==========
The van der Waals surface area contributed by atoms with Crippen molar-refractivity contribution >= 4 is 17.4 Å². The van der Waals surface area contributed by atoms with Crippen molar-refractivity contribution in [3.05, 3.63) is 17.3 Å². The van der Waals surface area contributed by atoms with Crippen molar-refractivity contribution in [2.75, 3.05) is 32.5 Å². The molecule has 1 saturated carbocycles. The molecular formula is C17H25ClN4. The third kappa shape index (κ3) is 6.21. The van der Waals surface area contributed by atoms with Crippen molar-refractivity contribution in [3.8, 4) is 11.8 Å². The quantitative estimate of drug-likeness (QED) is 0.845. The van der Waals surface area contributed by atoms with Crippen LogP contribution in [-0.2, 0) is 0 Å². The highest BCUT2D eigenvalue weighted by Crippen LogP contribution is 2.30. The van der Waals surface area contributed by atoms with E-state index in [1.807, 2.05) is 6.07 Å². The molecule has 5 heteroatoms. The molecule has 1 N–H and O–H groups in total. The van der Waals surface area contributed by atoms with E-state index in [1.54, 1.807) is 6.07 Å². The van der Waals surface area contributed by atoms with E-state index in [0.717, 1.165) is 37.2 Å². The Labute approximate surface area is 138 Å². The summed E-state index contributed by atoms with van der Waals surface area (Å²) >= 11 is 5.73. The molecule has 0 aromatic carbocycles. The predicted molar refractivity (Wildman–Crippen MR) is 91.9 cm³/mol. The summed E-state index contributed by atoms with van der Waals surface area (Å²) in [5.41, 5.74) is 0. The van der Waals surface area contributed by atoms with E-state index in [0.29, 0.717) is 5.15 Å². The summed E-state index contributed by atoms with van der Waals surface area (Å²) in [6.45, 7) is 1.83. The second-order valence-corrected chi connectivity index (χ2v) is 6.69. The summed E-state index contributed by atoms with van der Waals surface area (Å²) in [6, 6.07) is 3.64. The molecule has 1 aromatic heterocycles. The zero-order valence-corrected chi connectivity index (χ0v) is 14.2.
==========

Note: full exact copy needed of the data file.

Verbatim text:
The van der Waals surface area contributed by atoms with Crippen molar-refractivity contribution >= 4 is 17.4 Å². The van der Waals surface area contributed by atoms with Crippen molar-refractivity contribution in [3.05, 3.63) is 17.3 Å². The van der Waals surface area contributed by atoms with Crippen molar-refractivity contribution in [2.75, 3.05) is 32.5 Å². The molecule has 1 saturated carbocycles. The molecular formula is C17H25ClN4. The third kappa shape index (κ3) is 6.21. The van der Waals surface area contributed by atoms with Crippen molar-refractivity contribution in [3.8, 4) is 11.8 Å². The quantitative estimate of drug-likeness (QED) is 0.845. The van der Waals surface area contributed by atoms with Crippen LogP contribution in [-0.2, 0) is 0 Å². The highest BCUT2D eigenvalue weighted by Crippen LogP contribution is 2.30. The van der Waals surface area contributed by atoms with E-state index in [1.807, 2.05) is 6.07 Å². The molecule has 5 heteroatoms. The molecule has 1 N–H and O–H groups in total. The van der Waals surface area contributed by atoms with E-state index in [1.54, 1.807) is 6.07 Å². The van der Waals surface area contributed by atoms with E-state index in [0.717, 1.165) is 37.2 Å². The Labute approximate surface area is 138 Å². The summed E-state index contributed by atoms with van der Waals surface area (Å²) >= 11 is 5.73. The molecule has 0 aromatic carbocycles. The predicted molar refractivity (Wildman–Crippen MR) is 91.9 cm³/mol. The summed E-state index contributed by atoms with van der Waals surface area (Å²) in [5.41, 5.74) is 0. The van der Waals surface area contributed by atoms with E-state index in [0.29, 0.717) is 5.15 Å². The summed E-state index contributed by atoms with van der Waals surface area (Å²) in [6.45, 7) is 1.83. The second-order valence-corrected chi connectivity index (χ2v) is 6.69. The summed E-state index contributed by atoms with van der Waals surface area (Å²) in [6, 6.07) is 3.64. The molecule has 1 aromatic heterocycles. The zero-order valence-corrected chi connectivity index (χ0v) is 14.2.